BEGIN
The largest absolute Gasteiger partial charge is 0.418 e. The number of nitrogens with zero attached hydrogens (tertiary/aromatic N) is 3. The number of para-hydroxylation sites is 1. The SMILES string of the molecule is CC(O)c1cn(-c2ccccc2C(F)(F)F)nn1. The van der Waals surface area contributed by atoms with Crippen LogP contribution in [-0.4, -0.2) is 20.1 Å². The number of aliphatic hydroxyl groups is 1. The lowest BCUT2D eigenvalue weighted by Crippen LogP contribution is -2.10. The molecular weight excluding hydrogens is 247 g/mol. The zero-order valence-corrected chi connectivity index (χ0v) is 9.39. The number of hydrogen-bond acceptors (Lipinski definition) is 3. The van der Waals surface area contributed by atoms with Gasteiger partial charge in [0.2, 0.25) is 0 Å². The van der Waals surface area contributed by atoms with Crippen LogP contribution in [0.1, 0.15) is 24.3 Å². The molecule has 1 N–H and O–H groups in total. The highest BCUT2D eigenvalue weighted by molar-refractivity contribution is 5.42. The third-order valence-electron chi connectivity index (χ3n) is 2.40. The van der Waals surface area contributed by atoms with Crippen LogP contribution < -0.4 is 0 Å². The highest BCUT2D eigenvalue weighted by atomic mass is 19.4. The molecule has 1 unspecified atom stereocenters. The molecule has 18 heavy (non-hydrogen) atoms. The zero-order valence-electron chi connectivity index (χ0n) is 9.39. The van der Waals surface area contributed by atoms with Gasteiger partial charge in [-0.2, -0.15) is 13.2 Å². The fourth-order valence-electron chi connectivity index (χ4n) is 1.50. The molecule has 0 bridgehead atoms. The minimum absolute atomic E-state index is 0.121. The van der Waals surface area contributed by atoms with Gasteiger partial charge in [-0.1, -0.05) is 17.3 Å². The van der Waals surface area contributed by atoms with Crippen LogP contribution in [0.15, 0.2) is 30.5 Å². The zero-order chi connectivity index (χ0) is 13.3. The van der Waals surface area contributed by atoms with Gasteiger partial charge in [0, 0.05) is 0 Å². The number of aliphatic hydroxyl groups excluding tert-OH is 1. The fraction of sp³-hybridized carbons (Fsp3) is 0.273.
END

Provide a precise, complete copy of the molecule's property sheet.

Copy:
The largest absolute Gasteiger partial charge is 0.418 e. The number of nitrogens with zero attached hydrogens (tertiary/aromatic N) is 3. The number of para-hydroxylation sites is 1. The SMILES string of the molecule is CC(O)c1cn(-c2ccccc2C(F)(F)F)nn1. The van der Waals surface area contributed by atoms with Crippen LogP contribution in [-0.4, -0.2) is 20.1 Å². The number of aliphatic hydroxyl groups is 1. The lowest BCUT2D eigenvalue weighted by Crippen LogP contribution is -2.10. The molecular weight excluding hydrogens is 247 g/mol. The zero-order valence-corrected chi connectivity index (χ0v) is 9.39. The number of hydrogen-bond acceptors (Lipinski definition) is 3. The van der Waals surface area contributed by atoms with Gasteiger partial charge in [0.2, 0.25) is 0 Å². The van der Waals surface area contributed by atoms with Crippen LogP contribution in [0.1, 0.15) is 24.3 Å². The molecule has 1 N–H and O–H groups in total. The highest BCUT2D eigenvalue weighted by molar-refractivity contribution is 5.42. The third-order valence-electron chi connectivity index (χ3n) is 2.40. The van der Waals surface area contributed by atoms with Crippen LogP contribution < -0.4 is 0 Å². The highest BCUT2D eigenvalue weighted by atomic mass is 19.4. The molecule has 1 unspecified atom stereocenters. The molecule has 18 heavy (non-hydrogen) atoms. The zero-order valence-electron chi connectivity index (χ0n) is 9.39. The van der Waals surface area contributed by atoms with Gasteiger partial charge in [-0.2, -0.15) is 13.2 Å². The fourth-order valence-electron chi connectivity index (χ4n) is 1.50. The molecule has 0 bridgehead atoms. The minimum absolute atomic E-state index is 0.121. The van der Waals surface area contributed by atoms with Gasteiger partial charge in [-0.1, -0.05) is 17.3 Å². The van der Waals surface area contributed by atoms with Crippen LogP contribution in [0.15, 0.2) is 30.5 Å². The zero-order chi connectivity index (χ0) is 13.3. The van der Waals surface area contributed by atoms with Gasteiger partial charge in [0, 0.05) is 0 Å². The number of aliphatic hydroxyl groups excluding tert-OH is 1. The fraction of sp³-hybridized carbons (Fsp3) is 0.273.